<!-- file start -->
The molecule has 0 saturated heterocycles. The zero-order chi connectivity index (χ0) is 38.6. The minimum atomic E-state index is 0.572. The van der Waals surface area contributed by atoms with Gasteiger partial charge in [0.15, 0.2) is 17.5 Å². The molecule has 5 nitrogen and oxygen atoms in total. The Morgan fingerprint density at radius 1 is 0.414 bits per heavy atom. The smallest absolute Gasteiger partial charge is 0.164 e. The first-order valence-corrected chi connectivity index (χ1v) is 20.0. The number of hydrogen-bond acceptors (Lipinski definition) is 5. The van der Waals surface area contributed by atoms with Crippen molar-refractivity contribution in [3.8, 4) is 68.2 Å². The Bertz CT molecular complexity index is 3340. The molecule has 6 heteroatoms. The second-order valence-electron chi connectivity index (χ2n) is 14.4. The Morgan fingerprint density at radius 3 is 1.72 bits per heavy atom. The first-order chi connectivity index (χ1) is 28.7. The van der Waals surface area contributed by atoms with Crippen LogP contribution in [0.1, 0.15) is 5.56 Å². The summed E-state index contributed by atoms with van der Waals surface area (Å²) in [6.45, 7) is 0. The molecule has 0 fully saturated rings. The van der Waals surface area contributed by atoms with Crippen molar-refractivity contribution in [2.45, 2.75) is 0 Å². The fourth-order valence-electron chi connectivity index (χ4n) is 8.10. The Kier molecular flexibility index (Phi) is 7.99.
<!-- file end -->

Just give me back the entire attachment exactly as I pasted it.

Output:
The molecule has 0 saturated heterocycles. The zero-order chi connectivity index (χ0) is 38.6. The minimum atomic E-state index is 0.572. The van der Waals surface area contributed by atoms with Gasteiger partial charge in [0.15, 0.2) is 17.5 Å². The molecule has 5 nitrogen and oxygen atoms in total. The Morgan fingerprint density at radius 1 is 0.414 bits per heavy atom. The smallest absolute Gasteiger partial charge is 0.164 e. The first-order valence-corrected chi connectivity index (χ1v) is 20.0. The number of hydrogen-bond acceptors (Lipinski definition) is 5. The van der Waals surface area contributed by atoms with Crippen molar-refractivity contribution in [3.8, 4) is 68.2 Å². The Bertz CT molecular complexity index is 3340. The molecule has 6 heteroatoms. The second-order valence-electron chi connectivity index (χ2n) is 14.4. The Morgan fingerprint density at radius 3 is 1.72 bits per heavy atom. The first-order chi connectivity index (χ1) is 28.7. The van der Waals surface area contributed by atoms with Crippen LogP contribution in [0.1, 0.15) is 5.56 Å². The summed E-state index contributed by atoms with van der Waals surface area (Å²) in [6.45, 7) is 0. The molecule has 0 fully saturated rings. The van der Waals surface area contributed by atoms with Crippen molar-refractivity contribution in [2.45, 2.75) is 0 Å². The fourth-order valence-electron chi connectivity index (χ4n) is 8.10. The Kier molecular flexibility index (Phi) is 7.99.